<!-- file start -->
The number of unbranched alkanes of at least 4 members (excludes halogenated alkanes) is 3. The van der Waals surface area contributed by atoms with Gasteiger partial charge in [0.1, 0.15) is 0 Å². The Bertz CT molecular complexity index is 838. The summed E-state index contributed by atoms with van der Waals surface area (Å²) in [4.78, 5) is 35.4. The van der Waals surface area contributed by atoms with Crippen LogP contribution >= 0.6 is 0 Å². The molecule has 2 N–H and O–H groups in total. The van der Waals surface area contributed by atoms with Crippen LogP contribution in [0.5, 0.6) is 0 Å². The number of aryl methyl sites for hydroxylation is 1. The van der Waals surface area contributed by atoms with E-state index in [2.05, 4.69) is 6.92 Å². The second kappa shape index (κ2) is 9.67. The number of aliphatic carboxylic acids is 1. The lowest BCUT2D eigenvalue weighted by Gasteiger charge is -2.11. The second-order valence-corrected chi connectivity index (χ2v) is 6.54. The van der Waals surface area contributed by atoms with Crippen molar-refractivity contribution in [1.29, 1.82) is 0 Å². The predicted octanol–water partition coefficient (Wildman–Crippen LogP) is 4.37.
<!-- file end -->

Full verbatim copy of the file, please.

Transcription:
The number of unbranched alkanes of at least 4 members (excludes halogenated alkanes) is 3. The van der Waals surface area contributed by atoms with Gasteiger partial charge in [0.1, 0.15) is 0 Å². The Bertz CT molecular complexity index is 838. The summed E-state index contributed by atoms with van der Waals surface area (Å²) in [4.78, 5) is 35.4. The van der Waals surface area contributed by atoms with Crippen LogP contribution >= 0.6 is 0 Å². The molecule has 2 N–H and O–H groups in total. The van der Waals surface area contributed by atoms with Crippen LogP contribution in [0.5, 0.6) is 0 Å². The number of aryl methyl sites for hydroxylation is 1. The van der Waals surface area contributed by atoms with E-state index in [2.05, 4.69) is 6.92 Å². The second kappa shape index (κ2) is 9.67. The number of aliphatic carboxylic acids is 1. The lowest BCUT2D eigenvalue weighted by Gasteiger charge is -2.11. The second-order valence-corrected chi connectivity index (χ2v) is 6.54. The van der Waals surface area contributed by atoms with Crippen molar-refractivity contribution in [1.29, 1.82) is 0 Å². The predicted octanol–water partition coefficient (Wildman–Crippen LogP) is 4.37.